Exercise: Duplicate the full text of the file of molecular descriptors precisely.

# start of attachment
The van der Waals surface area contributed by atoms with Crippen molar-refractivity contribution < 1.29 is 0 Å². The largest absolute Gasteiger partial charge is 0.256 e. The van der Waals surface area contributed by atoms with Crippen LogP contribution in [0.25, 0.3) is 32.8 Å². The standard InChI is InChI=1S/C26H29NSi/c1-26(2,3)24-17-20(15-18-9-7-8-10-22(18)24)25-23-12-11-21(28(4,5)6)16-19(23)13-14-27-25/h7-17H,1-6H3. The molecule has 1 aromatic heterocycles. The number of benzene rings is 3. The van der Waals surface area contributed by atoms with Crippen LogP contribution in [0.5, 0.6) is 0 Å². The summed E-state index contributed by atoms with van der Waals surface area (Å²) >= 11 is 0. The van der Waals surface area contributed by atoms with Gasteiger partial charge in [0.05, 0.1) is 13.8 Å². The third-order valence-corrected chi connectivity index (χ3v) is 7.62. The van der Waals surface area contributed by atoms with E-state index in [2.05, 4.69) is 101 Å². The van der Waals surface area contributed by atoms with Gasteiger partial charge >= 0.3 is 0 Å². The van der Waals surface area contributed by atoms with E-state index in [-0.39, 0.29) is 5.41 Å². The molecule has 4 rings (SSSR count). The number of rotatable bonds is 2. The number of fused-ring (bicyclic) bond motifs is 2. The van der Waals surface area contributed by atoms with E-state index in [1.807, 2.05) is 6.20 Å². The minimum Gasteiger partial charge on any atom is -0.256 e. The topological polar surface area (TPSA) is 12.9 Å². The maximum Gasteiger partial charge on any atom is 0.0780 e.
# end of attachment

The van der Waals surface area contributed by atoms with Crippen molar-refractivity contribution < 1.29 is 0 Å². The largest absolute Gasteiger partial charge is 0.256 e. The van der Waals surface area contributed by atoms with Crippen LogP contribution in [0.25, 0.3) is 32.8 Å². The standard InChI is InChI=1S/C26H29NSi/c1-26(2,3)24-17-20(15-18-9-7-8-10-22(18)24)25-23-12-11-21(28(4,5)6)16-19(23)13-14-27-25/h7-17H,1-6H3. The molecule has 1 aromatic heterocycles. The number of benzene rings is 3. The van der Waals surface area contributed by atoms with Crippen LogP contribution in [0.5, 0.6) is 0 Å². The summed E-state index contributed by atoms with van der Waals surface area (Å²) >= 11 is 0. The van der Waals surface area contributed by atoms with Gasteiger partial charge in [0.05, 0.1) is 13.8 Å². The third-order valence-corrected chi connectivity index (χ3v) is 7.62. The van der Waals surface area contributed by atoms with E-state index in [2.05, 4.69) is 101 Å². The van der Waals surface area contributed by atoms with Gasteiger partial charge >= 0.3 is 0 Å². The van der Waals surface area contributed by atoms with E-state index in [-0.39, 0.29) is 5.41 Å². The molecule has 4 rings (SSSR count). The number of rotatable bonds is 2. The number of fused-ring (bicyclic) bond motifs is 2. The van der Waals surface area contributed by atoms with E-state index in [1.807, 2.05) is 6.20 Å². The minimum Gasteiger partial charge on any atom is -0.256 e. The topological polar surface area (TPSA) is 12.9 Å². The maximum Gasteiger partial charge on any atom is 0.0780 e.